The Allegheny Front is now part of StateImpact Pennsylvania. It’s the public media collaboration focused on the state’s energy industry, and our partners are WESA, WITF, and WHYY. One lucky part of this new arrangement is that we get to work with Amy Sisk. She’s a new reporter with WESA and StateImpact Pennsylvania. Amy’s just moved to Pittsburgh from North Dakota, where she’s been covering the energy industry–including coal, oil and wind. Kara Holsopple talked with Amy Sisk about the differences and similarities regarding energy development in our region and in North Dakota, and how she’ll be approaching her beat here.
Kara Holsopple: What kind of influence do the oil and coal industries have in North Dakota? What does it look like, what does it feel like?
Amy Sisk: I would say quite a lot. North Dakota is a relatively fossil fuel friendly state. Revenue that the state collects from oil makes up a huge chunk of the state budget, so it’s really an important resource for the state. People are pretty welcoming of fossil fuel development in North Dakota simply because it fuels the economy and provides a lot of jobs. It has brought a lot of wealth into communities. And I think one thing that’s important to understand about a state like North Dakota is that 10 years ago, the population of a lot of the small towns that are in that oil patch out there was shrinking. There wasn’t a lot to keep people there. Then with the shale fracking boom that just brought a huge influx of people to these communities and revitalized to them.
KH: In North Dakota, the fracking there is fracking for oil, whereas we’re fracking for natural gas here. And renewable energy is also big in North Dakota.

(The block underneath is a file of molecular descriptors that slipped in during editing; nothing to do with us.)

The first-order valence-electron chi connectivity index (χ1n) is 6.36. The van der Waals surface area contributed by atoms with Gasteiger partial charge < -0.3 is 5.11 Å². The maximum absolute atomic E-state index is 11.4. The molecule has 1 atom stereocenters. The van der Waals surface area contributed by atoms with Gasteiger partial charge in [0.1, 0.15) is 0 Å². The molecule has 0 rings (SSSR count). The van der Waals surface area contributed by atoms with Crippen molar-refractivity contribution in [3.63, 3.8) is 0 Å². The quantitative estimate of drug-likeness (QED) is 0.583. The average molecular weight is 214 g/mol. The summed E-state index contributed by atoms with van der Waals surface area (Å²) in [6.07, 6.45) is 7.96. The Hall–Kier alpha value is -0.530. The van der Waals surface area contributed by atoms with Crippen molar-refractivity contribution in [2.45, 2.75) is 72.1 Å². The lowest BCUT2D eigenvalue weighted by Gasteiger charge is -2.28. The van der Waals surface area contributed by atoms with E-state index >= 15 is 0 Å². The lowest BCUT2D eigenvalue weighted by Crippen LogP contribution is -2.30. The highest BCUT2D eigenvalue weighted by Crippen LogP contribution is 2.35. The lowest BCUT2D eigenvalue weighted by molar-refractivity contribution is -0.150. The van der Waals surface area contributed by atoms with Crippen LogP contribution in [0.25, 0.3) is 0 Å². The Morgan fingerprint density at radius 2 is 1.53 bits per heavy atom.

AS: We’ve seen this huge increase in the number of wind farms that have gone up in the state in the last 10 years. 22 percent of the electricity in North Dakota is generated by wind. And compare that to a decade ago only 2 percent of the state’s electricity was generated from wind. It seemed like every time I would get on the interstate to drive across the state, I would see trucks hauling these gigantic wind turbine parts to set up at some new wind farm.
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KH: Is there a renewable versus fossil fuels kind of feeling there or is it sort of all seen as one big picture?
AS: A lot of people within the energy industry in North Dakota. regardless of whether they work for oil or coal or wind, talk about an “all of the above energy strategy” that needs to encompass both renewables and fossil fuel. However, there is a lot of tension in the state, particularly between wind and coal since they’re both sources of electricity generation. And we saw that really this past legislative session with some lawmakers that were wanting to ensure some stability for the coal industry there, trying to impose laws that would hurt the wind industry. So, for example, there was an effort to try to impose a two-year moratorium on new wind farms. That ultimately failed, but we saw a lot of efforts like that.
KH: The coal is mined in North Dakota is different from what we’re used to thinking about in our region.
AS: Yeah, it’s a different grade of coal; it’s called lignite coal. And it is different because it is very water heavy.Water makes up about a third of the weight of that coal. And so because of that, it’s not economic to transport that coal via train long distances. So lignite coal is mined in North Dakota, and then it is burned at power plants that are literally right next door to the mines. And because of that the industry saves on transportation costs there. So the coal industry is a bit more resilience than the rest of the country. We haven’t seen a lot of power plant shutdowns for example in North Dakota that I know that we’ve seen you know elsewhere.